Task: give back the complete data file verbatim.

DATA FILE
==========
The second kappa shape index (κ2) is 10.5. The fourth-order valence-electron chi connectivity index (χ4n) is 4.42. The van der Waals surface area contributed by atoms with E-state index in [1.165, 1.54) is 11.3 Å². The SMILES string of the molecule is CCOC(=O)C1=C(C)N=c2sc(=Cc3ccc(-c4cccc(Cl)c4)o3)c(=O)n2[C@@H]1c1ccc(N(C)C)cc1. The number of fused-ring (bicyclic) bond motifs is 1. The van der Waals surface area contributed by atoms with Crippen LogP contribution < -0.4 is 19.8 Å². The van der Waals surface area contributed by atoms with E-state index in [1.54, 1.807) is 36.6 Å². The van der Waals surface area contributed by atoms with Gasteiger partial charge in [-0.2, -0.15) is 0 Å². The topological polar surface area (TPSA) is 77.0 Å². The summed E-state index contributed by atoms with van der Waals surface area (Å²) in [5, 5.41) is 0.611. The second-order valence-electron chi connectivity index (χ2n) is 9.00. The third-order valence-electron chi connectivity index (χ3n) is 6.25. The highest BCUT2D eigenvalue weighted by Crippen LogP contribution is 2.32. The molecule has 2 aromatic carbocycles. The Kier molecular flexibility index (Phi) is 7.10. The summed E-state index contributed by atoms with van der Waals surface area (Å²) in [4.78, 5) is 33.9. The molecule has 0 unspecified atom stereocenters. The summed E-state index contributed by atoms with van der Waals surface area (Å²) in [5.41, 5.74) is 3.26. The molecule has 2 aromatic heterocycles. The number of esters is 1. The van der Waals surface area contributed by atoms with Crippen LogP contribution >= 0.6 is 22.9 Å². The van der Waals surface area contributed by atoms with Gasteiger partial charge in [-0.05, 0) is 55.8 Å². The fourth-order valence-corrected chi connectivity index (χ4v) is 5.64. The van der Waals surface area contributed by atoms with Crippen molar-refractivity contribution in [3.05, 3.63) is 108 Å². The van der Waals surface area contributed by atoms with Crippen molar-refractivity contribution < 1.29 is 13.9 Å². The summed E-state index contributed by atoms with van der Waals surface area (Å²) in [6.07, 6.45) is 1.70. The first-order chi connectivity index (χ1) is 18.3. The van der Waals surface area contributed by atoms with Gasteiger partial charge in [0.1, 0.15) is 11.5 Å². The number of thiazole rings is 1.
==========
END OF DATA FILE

The second kappa shape index (κ2) is 10.5. The fourth-order valence-electron chi connectivity index (χ4n) is 4.42. The van der Waals surface area contributed by atoms with E-state index in [1.165, 1.54) is 11.3 Å². The SMILES string of the molecule is CCOC(=O)C1=C(C)N=c2sc(=Cc3ccc(-c4cccc(Cl)c4)o3)c(=O)n2[C@@H]1c1ccc(N(C)C)cc1. The number of fused-ring (bicyclic) bond motifs is 1. The van der Waals surface area contributed by atoms with Crippen LogP contribution < -0.4 is 19.8 Å². The van der Waals surface area contributed by atoms with E-state index in [1.54, 1.807) is 36.6 Å². The van der Waals surface area contributed by atoms with Gasteiger partial charge in [-0.2, -0.15) is 0 Å². The topological polar surface area (TPSA) is 77.0 Å². The summed E-state index contributed by atoms with van der Waals surface area (Å²) in [5, 5.41) is 0.611. The second-order valence-electron chi connectivity index (χ2n) is 9.00. The third-order valence-electron chi connectivity index (χ3n) is 6.25. The highest BCUT2D eigenvalue weighted by Crippen LogP contribution is 2.32. The molecule has 2 aromatic carbocycles. The Kier molecular flexibility index (Phi) is 7.10. The summed E-state index contributed by atoms with van der Waals surface area (Å²) in [4.78, 5) is 33.9. The molecule has 0 unspecified atom stereocenters. The summed E-state index contributed by atoms with van der Waals surface area (Å²) in [5.41, 5.74) is 3.26. The molecule has 2 aromatic heterocycles. The number of esters is 1. The van der Waals surface area contributed by atoms with Crippen LogP contribution >= 0.6 is 22.9 Å². The van der Waals surface area contributed by atoms with Gasteiger partial charge in [-0.05, 0) is 55.8 Å². The fourth-order valence-corrected chi connectivity index (χ4v) is 5.64. The van der Waals surface area contributed by atoms with Crippen molar-refractivity contribution in [3.05, 3.63) is 108 Å². The van der Waals surface area contributed by atoms with Crippen molar-refractivity contribution < 1.29 is 13.9 Å². The summed E-state index contributed by atoms with van der Waals surface area (Å²) in [6.07, 6.45) is 1.70. The first-order chi connectivity index (χ1) is 18.3. The van der Waals surface area contributed by atoms with Gasteiger partial charge in [0.1, 0.15) is 11.5 Å². The number of thiazole rings is 1.